A Plan to Bring Hippopotamuses to Abbeville? It’s True
Taking a look into events of the past can be very depressing, but a conversation we had with UL Lafayette history professor Bob Carriker brought to light a tale about Abbeville and a plan some people considered to bring hippopotamuses to the town. This is a fun look back at history. It's interesting to think about what was happening in Abbeville in 1910.
Now, you are probably asking yourself why in the world would someone in the town of Abbeville consider bringing hippopotamuses to town. Carriker says all of it starts with a plant that produces a beautiful flower. While the flowers are beautiful, the Water Hyacinth species is invasive once introduced. We are still dealing with this issue today. It starts growing, and it doesn't stop.
So now you're probably wondering how did the water hyacinth get here? And how do hippos connect to this story? It begins in 1884 when the World Cotton Exchange was held in New Orleans. At this exposition, there was a booth from Japan displaying the water hyacinth. If you have never seen the flowers from the plant then you are missing out. These plants make beautiful purple and pink flowers.
Once the flowers were shown in New Orleans, they became a hit in Louisiana. They sprung up everywhere! The problem? The lily-pad-like stems of the plant start to take over any body of water they grow in. They choke bodies of water. This choking is a problem for people that use our waterways for fishing, shrimping, crabbing, moving goods, etc. Something had to be done!
Enter Louisiana Congressman Robert Broussard. Locals who were worried about all of this water hyacinth beseeched Congressman Broussard to help. As the story goes, the idea was to bring in hippopotamuses to eat the water hyacinth. Sounds like a great idea right? Well, not so much as the hippopotamuses are large creatures who would then procreate and overrun the waterways! And, the thought of a giant hippo chasing after people sounds like some horror movie plot. But some people wanted Congressman Broussard to get funding from Congress for this idea.
Carriker says while the idea was popular there were discussions about what could be made from the hippopotamuses if they were hunted. They touted the idea of using the blubber of the hippopotamus for cooking oil, oil to light lamps, perfume oil, and the like. The suggestion was also made that they would be a huge source of meat just like cattle. Hippopotamus burger, anyone? Hippopotamus head cheese?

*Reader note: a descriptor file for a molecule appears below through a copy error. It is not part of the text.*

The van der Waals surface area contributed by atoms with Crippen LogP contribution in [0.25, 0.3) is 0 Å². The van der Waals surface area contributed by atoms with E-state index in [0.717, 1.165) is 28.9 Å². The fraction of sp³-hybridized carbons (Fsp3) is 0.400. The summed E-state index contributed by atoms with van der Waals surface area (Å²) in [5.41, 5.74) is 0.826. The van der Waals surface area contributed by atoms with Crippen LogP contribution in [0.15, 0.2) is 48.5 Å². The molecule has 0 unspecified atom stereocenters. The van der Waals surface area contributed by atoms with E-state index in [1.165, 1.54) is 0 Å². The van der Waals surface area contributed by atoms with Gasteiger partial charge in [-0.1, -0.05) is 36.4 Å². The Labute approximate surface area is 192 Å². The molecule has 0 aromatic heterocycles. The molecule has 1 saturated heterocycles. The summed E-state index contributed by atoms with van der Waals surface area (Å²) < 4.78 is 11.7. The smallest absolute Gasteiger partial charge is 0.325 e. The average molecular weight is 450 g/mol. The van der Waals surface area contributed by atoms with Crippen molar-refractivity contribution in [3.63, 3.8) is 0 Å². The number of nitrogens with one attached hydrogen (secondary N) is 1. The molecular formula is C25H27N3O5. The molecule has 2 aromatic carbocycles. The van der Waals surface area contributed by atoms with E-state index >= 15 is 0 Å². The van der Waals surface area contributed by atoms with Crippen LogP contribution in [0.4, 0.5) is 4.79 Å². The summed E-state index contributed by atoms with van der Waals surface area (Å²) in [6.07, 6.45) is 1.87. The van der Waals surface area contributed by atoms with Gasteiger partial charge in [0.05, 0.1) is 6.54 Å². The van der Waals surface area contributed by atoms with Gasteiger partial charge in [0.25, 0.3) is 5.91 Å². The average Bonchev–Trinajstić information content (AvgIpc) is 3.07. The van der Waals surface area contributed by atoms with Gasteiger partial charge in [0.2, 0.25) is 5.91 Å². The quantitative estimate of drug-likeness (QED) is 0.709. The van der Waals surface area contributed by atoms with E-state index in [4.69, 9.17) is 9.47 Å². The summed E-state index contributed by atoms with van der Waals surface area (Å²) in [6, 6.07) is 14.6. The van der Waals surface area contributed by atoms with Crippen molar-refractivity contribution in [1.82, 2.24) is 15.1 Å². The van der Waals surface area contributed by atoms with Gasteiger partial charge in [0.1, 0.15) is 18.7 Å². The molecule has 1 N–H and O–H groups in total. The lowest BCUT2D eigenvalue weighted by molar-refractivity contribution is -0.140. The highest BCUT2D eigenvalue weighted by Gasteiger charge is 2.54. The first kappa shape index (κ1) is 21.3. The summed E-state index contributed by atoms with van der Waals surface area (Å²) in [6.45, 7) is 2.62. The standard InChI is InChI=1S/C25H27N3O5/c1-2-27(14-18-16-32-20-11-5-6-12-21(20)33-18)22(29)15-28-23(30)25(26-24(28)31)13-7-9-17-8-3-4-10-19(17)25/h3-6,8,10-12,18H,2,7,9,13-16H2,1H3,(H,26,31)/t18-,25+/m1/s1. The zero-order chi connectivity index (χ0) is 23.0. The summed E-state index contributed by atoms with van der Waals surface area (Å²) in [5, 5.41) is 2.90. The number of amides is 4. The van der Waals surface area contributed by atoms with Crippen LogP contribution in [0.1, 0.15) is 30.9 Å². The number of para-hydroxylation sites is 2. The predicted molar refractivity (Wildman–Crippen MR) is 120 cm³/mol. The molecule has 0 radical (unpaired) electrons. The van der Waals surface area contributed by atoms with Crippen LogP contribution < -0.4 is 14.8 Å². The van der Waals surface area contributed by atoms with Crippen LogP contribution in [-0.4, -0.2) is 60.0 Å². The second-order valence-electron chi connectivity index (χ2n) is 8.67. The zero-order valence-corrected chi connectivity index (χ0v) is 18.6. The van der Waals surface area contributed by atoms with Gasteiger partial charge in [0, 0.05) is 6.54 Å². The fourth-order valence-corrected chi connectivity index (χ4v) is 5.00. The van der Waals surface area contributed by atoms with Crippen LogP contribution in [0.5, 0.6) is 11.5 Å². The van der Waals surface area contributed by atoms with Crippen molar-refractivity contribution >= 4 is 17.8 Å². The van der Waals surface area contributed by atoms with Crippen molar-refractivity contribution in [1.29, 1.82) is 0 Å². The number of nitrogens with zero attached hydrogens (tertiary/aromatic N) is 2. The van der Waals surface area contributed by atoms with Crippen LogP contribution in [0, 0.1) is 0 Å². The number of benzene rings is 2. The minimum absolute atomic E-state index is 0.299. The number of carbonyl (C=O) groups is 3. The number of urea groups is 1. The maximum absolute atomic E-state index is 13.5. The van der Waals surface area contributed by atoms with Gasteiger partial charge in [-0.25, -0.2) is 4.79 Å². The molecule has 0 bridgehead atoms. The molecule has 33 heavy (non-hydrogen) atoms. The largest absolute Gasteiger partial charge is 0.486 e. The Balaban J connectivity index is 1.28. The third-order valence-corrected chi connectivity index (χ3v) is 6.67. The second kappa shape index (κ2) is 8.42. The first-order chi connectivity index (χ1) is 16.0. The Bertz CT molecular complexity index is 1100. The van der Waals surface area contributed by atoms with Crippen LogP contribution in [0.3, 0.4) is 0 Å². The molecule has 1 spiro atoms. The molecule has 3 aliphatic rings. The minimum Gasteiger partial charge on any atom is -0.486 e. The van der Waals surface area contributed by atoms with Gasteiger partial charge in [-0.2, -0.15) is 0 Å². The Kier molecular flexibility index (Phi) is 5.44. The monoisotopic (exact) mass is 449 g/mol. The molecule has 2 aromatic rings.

Folks in the area had been using their own method of trying to get rid of the water hyacinth, but it was rather tedious and time-consuming. They would attach their huge fighting nets to their boats and catch the hyacinth, but you can imagine that was probably exhausting. So, many implored the Congressman for help.
There was a rule push for this idea. Businessmen were looking for investors.
Broussard even had the idea of introducing water buffalo in the area. The same scenario. They would let the water buffalo eat the water hyacinth then people would hunt the water buffalo and use the rest of the creatures for products. At least that seems like it would be more tolerable than hippos. I've had buffalo, and it's delicious. It's also very lean meat.
Thankfully, at some point, common sense made its way into the process, and the plan was abandoned. I would like to personally thank the cattle farmers for banding together to put a halt to Broussard's funding plans. The funding never materialized, and hippopotamuses were not introduced into Louisiana.
Can you imagine if Acadiana was full of water buffalo and hippopotamuses? I have to admit, it seems fun to think about. Think of all the great festivals we could have had if we had hippos just running around south Louisiana!
A special thanks to Bob Carriker for reminding us just how much fun Louisiana history can be! And just for fun, click here!
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